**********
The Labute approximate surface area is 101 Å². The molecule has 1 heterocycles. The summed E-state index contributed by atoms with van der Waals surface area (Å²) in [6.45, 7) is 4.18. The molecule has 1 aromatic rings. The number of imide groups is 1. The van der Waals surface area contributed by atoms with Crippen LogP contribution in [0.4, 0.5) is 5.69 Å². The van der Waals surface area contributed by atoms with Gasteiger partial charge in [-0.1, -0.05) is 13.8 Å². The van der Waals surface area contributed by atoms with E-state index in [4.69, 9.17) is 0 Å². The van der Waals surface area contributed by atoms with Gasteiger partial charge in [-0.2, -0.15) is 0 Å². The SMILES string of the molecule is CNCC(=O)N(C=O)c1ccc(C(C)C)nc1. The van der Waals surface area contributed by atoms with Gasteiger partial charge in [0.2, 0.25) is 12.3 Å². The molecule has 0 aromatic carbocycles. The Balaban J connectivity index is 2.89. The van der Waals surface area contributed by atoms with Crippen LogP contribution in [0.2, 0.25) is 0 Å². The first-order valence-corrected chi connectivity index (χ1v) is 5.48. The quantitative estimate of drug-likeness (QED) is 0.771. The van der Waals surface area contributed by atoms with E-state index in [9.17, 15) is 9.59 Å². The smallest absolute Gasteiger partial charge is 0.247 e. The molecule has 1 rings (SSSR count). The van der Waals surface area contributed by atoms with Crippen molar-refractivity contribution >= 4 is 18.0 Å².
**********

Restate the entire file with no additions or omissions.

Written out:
The Labute approximate surface area is 101 Å². The molecule has 1 heterocycles. The summed E-state index contributed by atoms with van der Waals surface area (Å²) in [6.45, 7) is 4.18. The molecule has 1 aromatic rings. The number of imide groups is 1. The van der Waals surface area contributed by atoms with Crippen LogP contribution in [0.4, 0.5) is 5.69 Å². The van der Waals surface area contributed by atoms with Gasteiger partial charge in [-0.1, -0.05) is 13.8 Å². The van der Waals surface area contributed by atoms with E-state index in [4.69, 9.17) is 0 Å². The van der Waals surface area contributed by atoms with Gasteiger partial charge in [-0.2, -0.15) is 0 Å². The SMILES string of the molecule is CNCC(=O)N(C=O)c1ccc(C(C)C)nc1. The van der Waals surface area contributed by atoms with Gasteiger partial charge in [0.2, 0.25) is 12.3 Å². The molecule has 0 aromatic carbocycles. The Balaban J connectivity index is 2.89. The van der Waals surface area contributed by atoms with Crippen LogP contribution in [0.2, 0.25) is 0 Å². The first-order valence-corrected chi connectivity index (χ1v) is 5.48. The quantitative estimate of drug-likeness (QED) is 0.771. The van der Waals surface area contributed by atoms with E-state index in [9.17, 15) is 9.59 Å². The smallest absolute Gasteiger partial charge is 0.247 e. The molecule has 1 rings (SSSR count). The van der Waals surface area contributed by atoms with Crippen molar-refractivity contribution >= 4 is 18.0 Å².